Airplane air conditioning can cause babies and young children to become dehydrated so always have a full sippy cup and encourage your child to drink often.
If you are a breastfeeding mother, be careful not to get dehydrated. Take a few sips on a regular basis to ensure this doesn’t happen.
Keep track of the time back home so you can keep your traveling baby on their normal schedule. Try to adjust feeding and sleeping times gradually. Traveling babies don’t adjust feeding and sleep times easily, if at all.
Things I Wish I’d Thought Of Sooner
If your baby normally has their formula or baby food warm, start working to get them accustomed to what they’ll be able to eat while at the airport and on the airplane. Getting formula or baby food heated will in all likelihood be impossible. Better that you get them adjusted before you’re traveling.
Buy specialty baby travel gear that will make the trip easier. Visit a site like Babies Travel Lite, www.babiestravellite.com, to purchase special travel bags for baby gear, special bags for on the airplane, a variety of products that make taking a car seat and your kids through the airport a breeze and other specialized travel products.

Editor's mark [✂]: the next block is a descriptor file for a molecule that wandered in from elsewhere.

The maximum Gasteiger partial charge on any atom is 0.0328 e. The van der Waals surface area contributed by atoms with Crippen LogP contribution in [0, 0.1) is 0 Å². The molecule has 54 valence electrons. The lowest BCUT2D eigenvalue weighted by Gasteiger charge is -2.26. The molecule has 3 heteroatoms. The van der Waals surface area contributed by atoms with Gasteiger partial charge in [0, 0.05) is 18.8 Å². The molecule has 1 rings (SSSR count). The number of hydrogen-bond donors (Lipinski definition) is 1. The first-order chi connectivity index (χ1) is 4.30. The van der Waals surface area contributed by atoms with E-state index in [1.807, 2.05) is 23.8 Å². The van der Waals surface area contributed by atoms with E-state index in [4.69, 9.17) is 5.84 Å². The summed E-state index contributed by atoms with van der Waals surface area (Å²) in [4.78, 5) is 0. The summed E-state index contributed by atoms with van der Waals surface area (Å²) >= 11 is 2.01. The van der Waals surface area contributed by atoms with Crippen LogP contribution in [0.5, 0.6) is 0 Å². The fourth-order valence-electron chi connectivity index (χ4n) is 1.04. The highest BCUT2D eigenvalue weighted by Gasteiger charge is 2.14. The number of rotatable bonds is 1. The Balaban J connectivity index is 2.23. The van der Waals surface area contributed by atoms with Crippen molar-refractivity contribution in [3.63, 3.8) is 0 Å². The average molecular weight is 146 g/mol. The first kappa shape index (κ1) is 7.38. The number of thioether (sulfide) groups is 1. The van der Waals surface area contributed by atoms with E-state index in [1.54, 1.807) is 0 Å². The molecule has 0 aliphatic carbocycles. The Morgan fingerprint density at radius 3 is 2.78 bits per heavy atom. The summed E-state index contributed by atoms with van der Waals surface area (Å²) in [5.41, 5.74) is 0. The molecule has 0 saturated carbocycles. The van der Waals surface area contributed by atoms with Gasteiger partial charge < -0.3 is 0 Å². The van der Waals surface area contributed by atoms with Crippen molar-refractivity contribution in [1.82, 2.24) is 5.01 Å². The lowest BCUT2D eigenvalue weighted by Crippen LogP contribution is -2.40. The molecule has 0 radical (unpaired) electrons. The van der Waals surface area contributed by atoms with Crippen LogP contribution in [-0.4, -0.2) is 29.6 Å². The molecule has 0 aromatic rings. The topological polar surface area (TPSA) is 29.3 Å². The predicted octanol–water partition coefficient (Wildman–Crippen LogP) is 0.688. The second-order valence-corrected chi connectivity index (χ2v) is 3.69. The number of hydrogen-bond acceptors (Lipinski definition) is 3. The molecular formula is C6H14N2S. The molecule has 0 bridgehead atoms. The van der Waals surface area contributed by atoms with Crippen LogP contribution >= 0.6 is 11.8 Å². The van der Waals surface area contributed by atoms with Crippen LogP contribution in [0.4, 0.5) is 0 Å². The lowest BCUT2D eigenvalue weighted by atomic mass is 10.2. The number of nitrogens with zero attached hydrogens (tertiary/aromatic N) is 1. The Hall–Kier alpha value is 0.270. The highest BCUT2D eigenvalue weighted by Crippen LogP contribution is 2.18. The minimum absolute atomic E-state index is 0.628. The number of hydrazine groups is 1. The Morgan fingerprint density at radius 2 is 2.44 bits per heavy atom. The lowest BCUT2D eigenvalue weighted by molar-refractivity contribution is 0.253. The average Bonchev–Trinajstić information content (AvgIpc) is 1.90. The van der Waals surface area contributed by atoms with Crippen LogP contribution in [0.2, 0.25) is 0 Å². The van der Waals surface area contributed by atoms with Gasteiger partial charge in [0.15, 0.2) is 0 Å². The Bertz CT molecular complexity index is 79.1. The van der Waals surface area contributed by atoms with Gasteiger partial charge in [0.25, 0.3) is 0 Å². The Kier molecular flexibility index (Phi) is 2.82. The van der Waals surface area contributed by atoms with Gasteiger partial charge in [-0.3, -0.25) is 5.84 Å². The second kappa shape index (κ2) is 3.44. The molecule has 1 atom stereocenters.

If you’re traveling with a recently potty trained toddler consider putting on a Pull-Up immediately before boarding the airplane to avoid any on-board accidents. No matter how dependable your toddler is you must remember that on a flight there are often times when you are not allowed out of your seat or all of the lavatories are full.
Bundle your changing supplies together before you leave for the airport. Place a few diapers, wipes, disposal bags and disposable changing pads into a 1 or 2 gallon zip closure bag so when you need to do a diaper change you’re not searching for what you need. This will make diaper changes in the airport and on the flight much easier.
Traveling with a baby is always difficult and following the above tips will not eliminate the pain or trauma, but being prepared and learning from the experience of others will definitely enhance your family travel experience.